U.S., Canadian Coast Guards meet for annual ice conference in Cleveland

Rear Adm. Joanna Nunan, Commander of the Coast Guard Ninth District, stands with Julie Gascon, Canadian Coast Guard Assistant Commissioner for the Central and Arctic Region, at the Coast Guard Ninth District headquarters in Cleveland. Nunan and Gascon were meeting as part of the 2017 Great Lakes International Icebreaking Meeting. Source: U.S. Coast Guard

The U.S. and Canadian Coast Guards met at the Anthony J. Celebrezze Federal Building in Cleveland November 1-2 to plan for the 2017-18 icebreaking season on the Great Lakes/St. Lawrence Seaway transportation system.

The annual Great Lakes International Icebreaking Meeting was held to review the previous ice season, lessons learned and to share the status of forces, new policies and guidance for the upcoming 2017-18 icebreaking season.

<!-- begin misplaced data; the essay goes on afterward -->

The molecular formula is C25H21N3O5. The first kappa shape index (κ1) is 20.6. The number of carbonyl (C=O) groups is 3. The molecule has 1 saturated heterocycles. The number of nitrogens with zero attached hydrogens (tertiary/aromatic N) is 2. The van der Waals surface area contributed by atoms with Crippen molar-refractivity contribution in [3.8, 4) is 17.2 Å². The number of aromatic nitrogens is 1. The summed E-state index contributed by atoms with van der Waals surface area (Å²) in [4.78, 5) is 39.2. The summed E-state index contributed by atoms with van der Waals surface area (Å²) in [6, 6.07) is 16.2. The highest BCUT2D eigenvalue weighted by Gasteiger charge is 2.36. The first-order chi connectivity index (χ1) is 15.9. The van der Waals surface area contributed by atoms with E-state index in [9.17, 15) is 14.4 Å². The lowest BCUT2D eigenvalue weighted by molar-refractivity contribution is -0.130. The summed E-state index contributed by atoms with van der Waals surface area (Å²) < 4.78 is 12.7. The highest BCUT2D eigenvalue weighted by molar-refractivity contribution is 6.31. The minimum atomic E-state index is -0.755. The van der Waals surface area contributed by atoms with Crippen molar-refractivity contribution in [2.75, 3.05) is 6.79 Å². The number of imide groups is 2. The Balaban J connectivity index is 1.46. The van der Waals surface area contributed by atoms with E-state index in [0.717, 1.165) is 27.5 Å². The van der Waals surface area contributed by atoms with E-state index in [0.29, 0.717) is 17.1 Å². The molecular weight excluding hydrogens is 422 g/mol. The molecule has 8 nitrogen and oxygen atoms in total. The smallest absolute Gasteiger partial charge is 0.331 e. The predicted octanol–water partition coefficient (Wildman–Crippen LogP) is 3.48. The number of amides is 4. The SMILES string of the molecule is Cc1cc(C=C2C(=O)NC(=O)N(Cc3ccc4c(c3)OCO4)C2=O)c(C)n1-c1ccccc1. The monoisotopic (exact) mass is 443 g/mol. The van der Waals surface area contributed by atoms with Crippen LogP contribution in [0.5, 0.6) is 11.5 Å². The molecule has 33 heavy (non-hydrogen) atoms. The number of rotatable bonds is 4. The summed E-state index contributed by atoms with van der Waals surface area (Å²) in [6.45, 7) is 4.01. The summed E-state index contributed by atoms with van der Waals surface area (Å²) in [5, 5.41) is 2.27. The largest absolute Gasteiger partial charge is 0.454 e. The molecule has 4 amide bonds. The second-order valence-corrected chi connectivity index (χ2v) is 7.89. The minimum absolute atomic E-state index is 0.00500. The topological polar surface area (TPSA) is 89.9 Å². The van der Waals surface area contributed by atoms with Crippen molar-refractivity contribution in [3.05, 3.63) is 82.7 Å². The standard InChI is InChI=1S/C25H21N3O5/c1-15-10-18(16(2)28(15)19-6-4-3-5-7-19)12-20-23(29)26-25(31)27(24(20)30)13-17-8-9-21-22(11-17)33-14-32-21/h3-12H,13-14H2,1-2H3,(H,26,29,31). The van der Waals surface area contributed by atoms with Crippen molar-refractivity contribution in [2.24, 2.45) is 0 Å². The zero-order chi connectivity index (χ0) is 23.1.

The icebreaking season in the Great Lakes is divided into two separate, yet equally challenging, operations conducted via international cooperation and close coordination between U.S. and Canadian crews.

Operation Taconite, planned and run by U.S. Coast Guard Sector Sault Ste. Marie, Michigan, is an icebreaking operation aimed at facilitating the flow of commerce across Lakes Superior and Michigan, the northern half of Lake Huron and the St. Marys River and Straits of Mackinac.

Operation Coal Shovel, coordinated by U.S. Coast Guard Sector Detroit, deals with icebreaking operations in southern Lake Huron, Lake St. Clair, the St. Clair and Detroit River systems, as well as Lake Erie.

Critical commodities help sustain industrial production and power generation throughout the Great Lakes region during the winter months through these operations.

Icebreakers also assist with flood mitigation efforts in multiple coastal communities prone to spring flooding due to ice backups.

The mission of Coast Guard domestic ice operations is to provide icebreaking services to assist vessels in need, assist communities in exigent need and facilitate navigation on domestic, ice-covered waterways.

The Coast Guards are committed to keeping critical waterways throughout the Great Lakes open to safe navigation.

Maritime Editorial